Most people do not come to their beliefs by a deliberate process. They are influenced into believing things by the happenstance of their lives - what part of the world they are born in, who their parents are, the teachers they interact with, what various figures of authority, friendship, love and respect tell them. They are influenced by the course of events in their lives.
Mostly, they are guided in their beliefs by emotional attachments and through emotional events, and by the structure of whatever local society exists around them. That's not to say that they adopt the consensus beliefs around them, but rather that those local group structures serve as the grounding for however their particular belief structure assembles as time goes on, pro or con. One might rebel against their local beliefs, but then those local beliefs are still the basis for their rebellion.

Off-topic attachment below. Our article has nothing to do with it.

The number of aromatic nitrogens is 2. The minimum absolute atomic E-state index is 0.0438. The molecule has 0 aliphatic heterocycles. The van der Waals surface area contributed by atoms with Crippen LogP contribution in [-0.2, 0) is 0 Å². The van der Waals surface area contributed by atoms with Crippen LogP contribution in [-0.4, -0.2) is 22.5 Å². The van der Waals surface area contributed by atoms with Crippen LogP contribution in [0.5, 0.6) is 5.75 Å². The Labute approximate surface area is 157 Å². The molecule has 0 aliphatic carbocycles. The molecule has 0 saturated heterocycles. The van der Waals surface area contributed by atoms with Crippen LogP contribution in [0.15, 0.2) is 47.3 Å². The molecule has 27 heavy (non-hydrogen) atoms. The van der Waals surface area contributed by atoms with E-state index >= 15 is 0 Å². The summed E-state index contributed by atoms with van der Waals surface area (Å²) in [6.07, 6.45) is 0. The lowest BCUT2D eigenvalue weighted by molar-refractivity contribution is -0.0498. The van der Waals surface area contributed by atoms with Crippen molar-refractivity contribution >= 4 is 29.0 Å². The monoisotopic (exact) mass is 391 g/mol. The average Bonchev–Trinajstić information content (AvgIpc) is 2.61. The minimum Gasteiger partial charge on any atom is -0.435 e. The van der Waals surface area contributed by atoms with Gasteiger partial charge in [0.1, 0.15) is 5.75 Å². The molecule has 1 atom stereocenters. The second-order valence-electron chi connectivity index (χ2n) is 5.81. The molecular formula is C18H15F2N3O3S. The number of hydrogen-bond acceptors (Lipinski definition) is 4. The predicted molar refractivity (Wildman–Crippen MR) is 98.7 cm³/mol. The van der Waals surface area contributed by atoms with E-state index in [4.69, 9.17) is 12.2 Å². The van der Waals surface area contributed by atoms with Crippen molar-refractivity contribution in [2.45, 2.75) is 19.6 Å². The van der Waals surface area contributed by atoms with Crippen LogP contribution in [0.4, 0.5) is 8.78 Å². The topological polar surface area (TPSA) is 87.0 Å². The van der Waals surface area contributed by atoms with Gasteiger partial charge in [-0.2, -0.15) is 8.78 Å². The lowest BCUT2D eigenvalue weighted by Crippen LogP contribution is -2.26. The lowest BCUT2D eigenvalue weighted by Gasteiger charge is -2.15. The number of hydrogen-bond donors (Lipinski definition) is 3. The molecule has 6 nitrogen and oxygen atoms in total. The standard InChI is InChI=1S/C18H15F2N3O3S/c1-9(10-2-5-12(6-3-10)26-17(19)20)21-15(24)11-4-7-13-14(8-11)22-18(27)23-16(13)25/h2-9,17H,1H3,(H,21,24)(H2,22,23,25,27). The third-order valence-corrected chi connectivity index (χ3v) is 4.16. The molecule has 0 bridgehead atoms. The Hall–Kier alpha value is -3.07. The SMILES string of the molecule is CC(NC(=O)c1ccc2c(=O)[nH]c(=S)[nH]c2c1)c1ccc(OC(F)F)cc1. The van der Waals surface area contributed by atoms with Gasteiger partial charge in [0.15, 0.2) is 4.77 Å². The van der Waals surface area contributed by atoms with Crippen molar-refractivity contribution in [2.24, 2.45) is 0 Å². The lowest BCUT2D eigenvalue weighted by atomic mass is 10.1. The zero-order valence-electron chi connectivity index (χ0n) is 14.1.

And, usually, this is not a deliberate process, but rather just a happenstance collection of views that are usually not very well thought out. Which usually ends up with people committed to hypocritical, self-conflicting, unsupportable and/or even disabling views. Committed to them on a deep, emotional level where their beliefs become a large part of their sense of self. Challenge their beliefs, and you've attacked them personally.
How many people, do you suppose, are willing to set aside all that they believe (even if possible), and start with a blank slate, and pose these questions:
1) What should I believe, and why?
2) What do I want to believe?